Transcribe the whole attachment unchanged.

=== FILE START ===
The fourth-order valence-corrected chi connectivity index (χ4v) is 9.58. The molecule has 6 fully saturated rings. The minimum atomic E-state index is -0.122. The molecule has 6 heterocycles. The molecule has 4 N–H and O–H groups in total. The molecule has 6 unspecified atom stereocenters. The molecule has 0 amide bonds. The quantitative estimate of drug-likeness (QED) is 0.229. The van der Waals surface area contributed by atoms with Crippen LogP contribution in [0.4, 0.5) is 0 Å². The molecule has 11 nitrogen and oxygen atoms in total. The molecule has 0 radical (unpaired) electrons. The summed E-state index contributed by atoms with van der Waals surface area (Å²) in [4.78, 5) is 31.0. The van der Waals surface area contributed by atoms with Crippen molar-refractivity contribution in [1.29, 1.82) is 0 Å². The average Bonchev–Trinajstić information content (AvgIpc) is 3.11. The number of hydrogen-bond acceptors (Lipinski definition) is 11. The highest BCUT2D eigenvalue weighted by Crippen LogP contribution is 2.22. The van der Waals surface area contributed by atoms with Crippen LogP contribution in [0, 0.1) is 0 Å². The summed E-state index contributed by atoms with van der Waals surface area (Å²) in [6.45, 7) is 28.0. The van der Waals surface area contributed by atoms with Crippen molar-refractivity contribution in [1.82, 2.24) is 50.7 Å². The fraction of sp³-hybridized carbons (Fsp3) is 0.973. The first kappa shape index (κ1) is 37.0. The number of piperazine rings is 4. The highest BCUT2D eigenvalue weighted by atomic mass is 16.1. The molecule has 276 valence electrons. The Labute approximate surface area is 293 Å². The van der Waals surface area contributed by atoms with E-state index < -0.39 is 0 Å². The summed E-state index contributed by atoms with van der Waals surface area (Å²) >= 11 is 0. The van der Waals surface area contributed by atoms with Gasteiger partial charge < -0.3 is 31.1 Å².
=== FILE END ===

The fourth-order valence-corrected chi connectivity index (χ4v) is 9.58. The molecule has 6 fully saturated rings. The minimum atomic E-state index is -0.122. The molecule has 6 heterocycles. The molecule has 4 N–H and O–H groups in total. The molecule has 6 unspecified atom stereocenters. The molecule has 0 amide bonds. The quantitative estimate of drug-likeness (QED) is 0.229. The van der Waals surface area contributed by atoms with Crippen LogP contribution in [0.4, 0.5) is 0 Å². The molecule has 11 nitrogen and oxygen atoms in total. The molecule has 0 radical (unpaired) electrons. The summed E-state index contributed by atoms with van der Waals surface area (Å²) in [4.78, 5) is 31.0. The van der Waals surface area contributed by atoms with Crippen molar-refractivity contribution in [1.29, 1.82) is 0 Å². The average Bonchev–Trinajstić information content (AvgIpc) is 3.11. The number of hydrogen-bond acceptors (Lipinski definition) is 11. The highest BCUT2D eigenvalue weighted by Crippen LogP contribution is 2.22. The van der Waals surface area contributed by atoms with Crippen LogP contribution in [0, 0.1) is 0 Å². The summed E-state index contributed by atoms with van der Waals surface area (Å²) in [6.45, 7) is 28.0. The van der Waals surface area contributed by atoms with Crippen molar-refractivity contribution in [1.82, 2.24) is 50.7 Å². The fraction of sp³-hybridized carbons (Fsp3) is 0.973. The first kappa shape index (κ1) is 37.0. The number of piperazine rings is 4. The highest BCUT2D eigenvalue weighted by atomic mass is 16.1. The molecule has 276 valence electrons. The Labute approximate surface area is 293 Å². The van der Waals surface area contributed by atoms with E-state index < -0.39 is 0 Å². The summed E-state index contributed by atoms with van der Waals surface area (Å²) >= 11 is 0. The van der Waals surface area contributed by atoms with Gasteiger partial charge < -0.3 is 31.1 Å².